Wycliffe Nduga Ouma is a Ph.D. candidate and a Research Associate at CAPSI at the Wits Business School, University of the Witwatersrand Johannesburg. Mr. Nduga has a passion for research and Consultancy in the areas of Social Impact Investing, Impact philanthropy, corporate philanthropy, Financial Markets, Financial Risk Modelling, and International Trade.
Currently involved in many research projects at the centre including comprehensive documentation of philanthropy during the COVID-19 pandemic, a book chapter investigating the impact of COVID-19 pandemic on Civil Society
Organizations in Africa, a research paper on Ubuntu and Philanthropy in Africa and Developing an African Philanthropy Index. Mr. Nduga is also researching exchange rates movements, stock price risk and risk pricing in developing equity markets. Outside the work on philanthropy, Mr. Nduga is a dedicated and loving father who prefers to spend spare time with family.
Q: Your field of study and what inspired you to take this path?
My field of study is in Financial Markets and Capital Markets, essentially Financial Economics.
My PhD is to develop an asset pricing framework for developing equity markets. However, I am a firm believer in knowledge flexibility which puts me at the core of the Centre for African Philanthropy and Social Investment (CAPSI) works.
For about three years now, I have developed keen interest in Philanthropy and Social Investment. I am currently undertaking works (outside the centre) to develop social investment and Impact investing platforms for some personal clients.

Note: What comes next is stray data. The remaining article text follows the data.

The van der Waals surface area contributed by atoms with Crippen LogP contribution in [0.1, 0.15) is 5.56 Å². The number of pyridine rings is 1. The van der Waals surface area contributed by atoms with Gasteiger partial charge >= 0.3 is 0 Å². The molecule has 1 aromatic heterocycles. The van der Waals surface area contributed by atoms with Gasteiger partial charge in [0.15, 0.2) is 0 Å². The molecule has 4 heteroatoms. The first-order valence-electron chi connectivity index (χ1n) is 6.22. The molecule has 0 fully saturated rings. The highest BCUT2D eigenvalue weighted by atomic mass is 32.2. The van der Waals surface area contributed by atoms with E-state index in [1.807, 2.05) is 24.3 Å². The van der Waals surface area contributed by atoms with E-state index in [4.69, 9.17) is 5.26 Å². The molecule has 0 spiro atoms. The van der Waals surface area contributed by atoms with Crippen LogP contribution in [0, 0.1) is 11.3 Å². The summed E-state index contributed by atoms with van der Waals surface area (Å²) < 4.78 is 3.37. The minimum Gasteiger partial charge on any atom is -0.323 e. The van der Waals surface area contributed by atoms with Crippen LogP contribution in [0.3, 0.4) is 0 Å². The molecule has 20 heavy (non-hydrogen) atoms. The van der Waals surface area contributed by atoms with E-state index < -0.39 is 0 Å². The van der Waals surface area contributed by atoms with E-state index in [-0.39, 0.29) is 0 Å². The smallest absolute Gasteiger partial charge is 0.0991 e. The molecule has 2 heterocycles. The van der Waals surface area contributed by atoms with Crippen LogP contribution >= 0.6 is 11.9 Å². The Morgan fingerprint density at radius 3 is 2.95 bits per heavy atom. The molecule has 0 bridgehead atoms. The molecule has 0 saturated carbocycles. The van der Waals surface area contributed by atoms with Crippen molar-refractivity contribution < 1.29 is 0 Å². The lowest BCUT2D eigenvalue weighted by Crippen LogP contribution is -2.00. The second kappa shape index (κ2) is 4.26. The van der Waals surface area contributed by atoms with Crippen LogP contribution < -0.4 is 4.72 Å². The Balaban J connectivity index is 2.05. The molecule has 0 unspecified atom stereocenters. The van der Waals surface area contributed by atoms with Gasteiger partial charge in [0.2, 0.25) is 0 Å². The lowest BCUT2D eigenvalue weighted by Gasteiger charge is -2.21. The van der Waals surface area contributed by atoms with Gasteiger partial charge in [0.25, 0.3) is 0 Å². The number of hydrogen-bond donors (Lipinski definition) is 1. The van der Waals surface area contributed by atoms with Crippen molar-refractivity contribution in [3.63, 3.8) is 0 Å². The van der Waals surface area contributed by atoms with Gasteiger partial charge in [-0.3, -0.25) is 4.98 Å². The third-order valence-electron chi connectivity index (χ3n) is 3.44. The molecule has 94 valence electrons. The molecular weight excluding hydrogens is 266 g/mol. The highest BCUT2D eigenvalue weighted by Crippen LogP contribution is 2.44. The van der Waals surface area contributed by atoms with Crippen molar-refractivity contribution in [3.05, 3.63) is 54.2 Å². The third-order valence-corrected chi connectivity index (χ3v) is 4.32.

Q: What have you learnt or seen that have been vital for your career or that has stood out most for you?
Coming to the centre has opened new frontiers for me. I find myself having conversations and involvement in research activities target at improving humanity. This was never even a dream I had, but it is slowly becoming my livelihood.
Q: How do you think your research will make an impact in the social investment space?
One, philanthropy in the continent is omnipresent yet invincible. It takes people like us who are investing time to record, document and display what philanthropy is doing on the continent. I believe our work is not only for academics but goes a long way in informing social change needed in Africa.
For instance, by developing an index for philanthropy in the continent, we will have a barometer, a gauge to see where we are and where we should be going as a third sector. Make no mistake, philanthropy is at the core of every developmental agenda, especially in Africa. A clear example is the work philanthropy has done during this pandemic.
Look at the vaccine’s development and distribution, philanthropy is leading the pack.